Intelligent technology enabled healthcare has the potential to address people empowerd healthcare and healthcare costs, which are escalating at an alarming rate. It is well reported that some of these costs are due to non or ineffective usage of smarter intelligent technologies.
The journey a patient takes down the healthcare pathway is fraught with road blocks, wrong turns and misinformation. All of which leads to longer waiting times, poor diagnostics and abortive consultations and treatments until the right result is achieved. In turn, the healthcare pathway forms part of a wider model that is cumbersome, inefficient, and regularly seeks to minimise transactional costs rather than long-term consequential costs. Why is this? Does it need to be this way?
I believe that a smarter technology-enabled healthcare pathway has the potential to significantly improve peoples health and reduce total healthcare costs. So that intelligent healthcare, together with connected health, will enable more efficient healthcare delivery on a global scale.
Below, we set out some of the emerging trends that we see shaping the healthcare of the future.
Smarter Healthcare systems will promote maintenance of good health and wellness
Delivery of healthcare will shift from a curative and reactive approach to proactive, preventative health management. Eventually, individuals will become ‘health activists’ and take ownership of their lifestyle and future health. Samsung Health an Smarter Phones and Dexcom Continuous Glucose Monitoring System (CGM) are examples of Systems that health activists are using to improve their health.
Lates Diabetes Tech in the News:
Patients will be empowered to manage their own healthcare
Modern medicine has enabled people with chronic conditions to live for decades through close supervision, medication, surgery and other treatments. Patients of the future will be engaged in the management of their conditions and healthcare, preventing escalation and deterioration of their health because they have the tools and desire to do so.
New medical devices and interventions are now able to offer patients treatments and diagnoses previously unavailable. For example, they can advance the identification and treatment of disease, provide for more comfortable treatment regimes and reduce pain, offer new treatment options for ill individuals and can provide a safer environment for both patients and providers. In many cases, medical technologies accomplish these improvements cost effectively, and in some cases can reduce costs while improving outcomes.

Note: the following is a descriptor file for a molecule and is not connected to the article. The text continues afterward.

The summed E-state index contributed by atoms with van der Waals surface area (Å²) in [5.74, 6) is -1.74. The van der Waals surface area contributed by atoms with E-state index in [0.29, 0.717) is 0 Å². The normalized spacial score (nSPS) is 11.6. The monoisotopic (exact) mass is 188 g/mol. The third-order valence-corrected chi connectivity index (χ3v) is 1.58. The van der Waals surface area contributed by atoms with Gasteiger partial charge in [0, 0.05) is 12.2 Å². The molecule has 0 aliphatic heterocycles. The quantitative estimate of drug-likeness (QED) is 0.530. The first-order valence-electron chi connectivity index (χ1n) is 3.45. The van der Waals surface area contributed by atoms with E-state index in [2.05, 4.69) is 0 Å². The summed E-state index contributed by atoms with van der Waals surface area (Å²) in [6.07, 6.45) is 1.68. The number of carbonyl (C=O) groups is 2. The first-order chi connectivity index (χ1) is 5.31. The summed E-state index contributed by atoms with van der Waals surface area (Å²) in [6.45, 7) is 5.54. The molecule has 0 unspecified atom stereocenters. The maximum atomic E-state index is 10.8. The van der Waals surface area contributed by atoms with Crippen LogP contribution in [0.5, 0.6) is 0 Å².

In numerous ways, medical technologies can improve access to and effectiveness of care, decrease morbidity and mortality, speed up recovery, and increase patient comfort. These benefits are not just theoretical, but have been quantified and published in several studies (Wanless Report, 2002, Medical Technology in Canada, Fraser Institute, 2008 and recently Deloitte Global health care outlook, 2018). Embedded PDF: gx-lshc-hc-outlook-2018
Healthcare will be tailored around the complex needs of individuals
People-centred health will be a dominant theme in driving new models of care. Preventative care will be tailored around the situational and complex needs of individuals and groups and will draw on the possibilities opened up by stratified medicines and other targeted approaches, providing more personalised solutions and treatments.
The business model for healthcare delivery will become outcomes-based
We will see a move from the current transactional approach (rewarding the event-based volume of healthcare delivery, irrespective of outcome) to an outcome-based model rewarding the quality of the result and underpinning healthcare provided. This will increase the incentive for all stakeholders to deliver effective preventive healthcare.
Aspects of healthcare management will become simplified
Simplification will enable the conversion of complex processes into simple rule-based approaches, taking work away from expensive highly trained experts to patients or less costly support staff. It will enable the decentralisation of healthcare delivery from hospitals to patients’ homes and liberate skilled practitioners to focus on acute and complex conditions.
Our vision of smarter healthcare is a model that encourages joint ownership between patients and clinicians, to prevent illness and escalation. It involves patients and all stakeholders in the delivery of a healthcare that is tailored to the specific needs of individuals. Connected technologies, social media and the consumerisation of healthcare will all play a central role in achieving this vision.